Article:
Anyway, the thing is going crazy. LOL. It did get a lot bigger since I brought it in, but It's grown 4 stems (I realized it's 2 from each plant. They kind of look like one plant now), and the stems are super long with other stems growing off of them (one has 4, one has 3, and the other two have 2). They're all in various stages of development, but the biggest baby is growing a baby itself! My plant has grandchildren already! And I love the little white flowers. It almost seems like they're endless. Every day there are a few new ones open, and a few that have fallen off (it's been flowering continuously for about 5 months). I like how the flowers open really wide- like their petals curl back and they have the little orange-tipped stamens sticking out in 5 directions.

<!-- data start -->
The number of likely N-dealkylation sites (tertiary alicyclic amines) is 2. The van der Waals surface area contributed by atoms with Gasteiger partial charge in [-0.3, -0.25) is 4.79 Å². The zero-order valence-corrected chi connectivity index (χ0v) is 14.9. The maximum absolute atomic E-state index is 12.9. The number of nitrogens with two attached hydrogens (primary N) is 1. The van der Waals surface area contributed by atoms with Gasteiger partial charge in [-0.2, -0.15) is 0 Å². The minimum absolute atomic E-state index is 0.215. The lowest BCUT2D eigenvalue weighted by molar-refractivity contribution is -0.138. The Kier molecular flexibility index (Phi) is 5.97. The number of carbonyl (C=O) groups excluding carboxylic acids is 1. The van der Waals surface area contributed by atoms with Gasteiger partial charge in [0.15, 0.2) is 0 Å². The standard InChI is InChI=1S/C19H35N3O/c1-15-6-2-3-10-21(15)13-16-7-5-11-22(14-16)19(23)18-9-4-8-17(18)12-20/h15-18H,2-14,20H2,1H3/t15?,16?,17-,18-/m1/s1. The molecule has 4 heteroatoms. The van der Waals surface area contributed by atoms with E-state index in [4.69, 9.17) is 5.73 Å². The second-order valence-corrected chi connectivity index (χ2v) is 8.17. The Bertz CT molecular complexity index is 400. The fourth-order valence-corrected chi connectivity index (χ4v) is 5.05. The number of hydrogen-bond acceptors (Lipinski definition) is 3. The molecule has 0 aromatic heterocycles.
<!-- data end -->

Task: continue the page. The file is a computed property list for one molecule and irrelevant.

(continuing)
The plant is super awkward-looking, though. the stems are each about 3 times longer than the leaves of the parent plant. But I love my fascinating, awkward-looking plant.
    I'd like to hear others' Spider Plant stories!
     
  2. Barbara Lloyd

    Barbara Lloyd Well-Known Member

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    In Mexico this plant is called Madra Mala - bad mother, because it throws (or grows) its babies out of the pot. Also, Airplane plant because the babies fly free under mom.

    Proper name is CHLOROPHYTUM comosum aka spider plant. My Daughter never can remember it's name so she calls it her "Arachnid folage". ;))) barb
     
  3. Krista2882

    Krista2882 Active Member

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    Thanks for the interesting info!
     
  4. theripetomato